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Fighting over crumbs by @BloggersRUs

Fighting over crumbs

by Tom Sullivan

Startup billionaire Nick Hanuer published a 2014 open letter of warning addressed to "My Fellow Zillionaires." Hanauer wrote:

But let’s speak frankly to each other. I’m not the smartest guy you’ve ever met, or the hardest-working. I was a mediocre student. I’m not technical at all—I can’t write a word of code. What sets me apart, I think, is a tolerance for risk and an intuition about what will happen in the future. Seeing where things are headed is the essence of entrepreneurship. And what do I see in our future now?

I see pitchforks.

At the same time that people like you and me are thriving beyond the dreams of any plutocrats in history, the rest of the country—the 99.99 percent—is lagging far behind. The divide between the haves and have-nots is getting worse really, really fast. In 1980, the top 1 percent controlled about 8 percent of U.S. national income. The bottom 50 percent shared about 18 percent. Today the top 1 percent share about 20 percent; the bottom 50 percent, just 12 percent.

In essence, Hanauer's intuition tells him if these trends don't change a revolution is coming (in some form). They come gradually, and then suddenly.

What's tricked downward since the Reagan era have been prospects for paycheck workers in this country. What's trickled up are the anxieties of barely staying afloat in an economy that caters to the wealthy and corporations. It is the "middle class squeeze" Elizabeth Warren described a decade ago.

David Leonhardt provides an eye-popping graph in this morning's New York Times that illustrates what we already know. After seeing a chart from Thomas Piketty, Emmanuel Saez and Gabriel Zucman (above), Leonhardt asked them to produce one to illustrate the shift in income distribution from 1980 to 2014. The animated gif is more stunning than their chart above:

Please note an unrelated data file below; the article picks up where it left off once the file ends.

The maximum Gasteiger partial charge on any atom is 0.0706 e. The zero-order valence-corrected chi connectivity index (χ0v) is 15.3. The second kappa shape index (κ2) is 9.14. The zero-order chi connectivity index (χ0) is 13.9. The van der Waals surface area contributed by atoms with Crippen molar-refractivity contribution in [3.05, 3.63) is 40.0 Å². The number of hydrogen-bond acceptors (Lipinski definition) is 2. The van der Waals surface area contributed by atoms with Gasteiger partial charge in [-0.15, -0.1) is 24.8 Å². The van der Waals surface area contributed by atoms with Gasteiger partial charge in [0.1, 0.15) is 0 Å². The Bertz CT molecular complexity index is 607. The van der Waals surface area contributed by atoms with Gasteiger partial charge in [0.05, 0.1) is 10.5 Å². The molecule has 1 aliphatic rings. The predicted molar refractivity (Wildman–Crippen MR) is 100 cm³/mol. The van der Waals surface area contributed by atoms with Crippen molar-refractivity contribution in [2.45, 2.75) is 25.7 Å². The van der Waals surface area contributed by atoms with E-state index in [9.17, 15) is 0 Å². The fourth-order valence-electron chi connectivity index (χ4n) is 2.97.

The message is straightforward. Only a few decades ago, the middle class and the poor weren’t just receiving healthy raises. Their take-home pay was rising even more rapidly, in percentage terms, than the pay of the rich.

The post-inflation, after-tax raises that were typical for the middle class during the pre-1980 period — about 2 percent a year — translate into rapid gains in living standards. At that rate, a household’s income almost doubles every 34 years. (The economists used 34-year windows to stay consistent with their original chart, which covered 1980 through 2014.)

In recent decades, by contrast, only very affluent families — those in roughly the top 1/40th of the income distribution — have received such large raises. Yes, the upper-middle class has done better than the middle class or the poor, but the huge gaps are between the super-rich and everyone else.

"Actually, there’s been class warfare going on for the last 20 years, and my class has won," Warren Buffett told CNN in 2011. He made a splash for his truth-telling and upset members of his own class for giving away the game, but little has changed. Democrats as a national party may be belatedly getting a clue, but they have yet to act on it. The reason they have no power to is their own tardiness.

Meanwhile, the conservative media conditions the distractable masses to fight each other — as our friend Billabong yesterday — over which of their fellow mice deserve crumbs and which don't.

But, I'm sorry. Like Buffett and Hanauer, we are not supposed to admit there is a growing class problem in this country, much less engage in the gauche politics of class warfare. In America, the class problem we don't have is like the race problem we don't have.

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